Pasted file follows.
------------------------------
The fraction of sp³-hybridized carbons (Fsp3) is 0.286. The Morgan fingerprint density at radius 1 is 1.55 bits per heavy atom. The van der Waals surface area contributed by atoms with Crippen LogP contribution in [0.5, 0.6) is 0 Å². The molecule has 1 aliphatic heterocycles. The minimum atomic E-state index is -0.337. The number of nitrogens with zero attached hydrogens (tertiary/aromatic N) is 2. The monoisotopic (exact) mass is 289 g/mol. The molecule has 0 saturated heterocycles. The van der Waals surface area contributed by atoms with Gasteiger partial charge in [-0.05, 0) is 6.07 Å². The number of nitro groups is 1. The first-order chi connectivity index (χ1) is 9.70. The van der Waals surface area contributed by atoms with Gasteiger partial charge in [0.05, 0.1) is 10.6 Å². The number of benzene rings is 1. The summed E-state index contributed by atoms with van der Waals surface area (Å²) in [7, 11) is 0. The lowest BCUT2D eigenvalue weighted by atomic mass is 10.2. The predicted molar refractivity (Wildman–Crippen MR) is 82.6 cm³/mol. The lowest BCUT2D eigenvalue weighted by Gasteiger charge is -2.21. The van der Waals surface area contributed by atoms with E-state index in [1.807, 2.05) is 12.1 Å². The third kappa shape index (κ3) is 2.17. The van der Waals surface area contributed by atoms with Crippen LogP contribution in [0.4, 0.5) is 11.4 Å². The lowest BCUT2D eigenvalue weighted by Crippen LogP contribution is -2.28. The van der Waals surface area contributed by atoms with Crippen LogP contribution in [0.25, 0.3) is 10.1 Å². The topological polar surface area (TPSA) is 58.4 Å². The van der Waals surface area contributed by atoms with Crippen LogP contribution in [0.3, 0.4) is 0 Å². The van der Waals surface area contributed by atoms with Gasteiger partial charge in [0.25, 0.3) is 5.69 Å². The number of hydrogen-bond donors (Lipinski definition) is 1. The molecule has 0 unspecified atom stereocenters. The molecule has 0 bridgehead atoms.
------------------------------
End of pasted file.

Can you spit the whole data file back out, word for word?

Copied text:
The fraction of sp³-hybridized carbons (Fsp3) is 0.286. The Morgan fingerprint density at radius 1 is 1.55 bits per heavy atom. The van der Waals surface area contributed by atoms with Crippen LogP contribution in [0.5, 0.6) is 0 Å². The molecule has 1 aliphatic heterocycles. The minimum atomic E-state index is -0.337. The number of nitrogens with zero attached hydrogens (tertiary/aromatic N) is 2. The monoisotopic (exact) mass is 289 g/mol. The molecule has 0 saturated heterocycles. The van der Waals surface area contributed by atoms with Gasteiger partial charge in [-0.05, 0) is 6.07 Å². The number of nitro groups is 1. The first-order chi connectivity index (χ1) is 9.70. The van der Waals surface area contributed by atoms with Gasteiger partial charge in [0.05, 0.1) is 10.6 Å². The number of benzene rings is 1. The summed E-state index contributed by atoms with van der Waals surface area (Å²) in [7, 11) is 0. The lowest BCUT2D eigenvalue weighted by atomic mass is 10.2. The predicted molar refractivity (Wildman–Crippen MR) is 82.6 cm³/mol. The lowest BCUT2D eigenvalue weighted by Gasteiger charge is -2.21. The van der Waals surface area contributed by atoms with E-state index in [1.807, 2.05) is 12.1 Å². The third kappa shape index (κ3) is 2.17. The van der Waals surface area contributed by atoms with Crippen LogP contribution in [0.4, 0.5) is 11.4 Å². The lowest BCUT2D eigenvalue weighted by Crippen LogP contribution is -2.28. The van der Waals surface area contributed by atoms with Crippen LogP contribution in [0.25, 0.3) is 10.1 Å². The topological polar surface area (TPSA) is 58.4 Å². The van der Waals surface area contributed by atoms with Crippen LogP contribution in [0.3, 0.4) is 0 Å². The van der Waals surface area contributed by atoms with Gasteiger partial charge in [0.25, 0.3) is 5.69 Å². The number of hydrogen-bond donors (Lipinski definition) is 1. The molecule has 0 unspecified atom stereocenters. The molecule has 0 bridgehead atoms.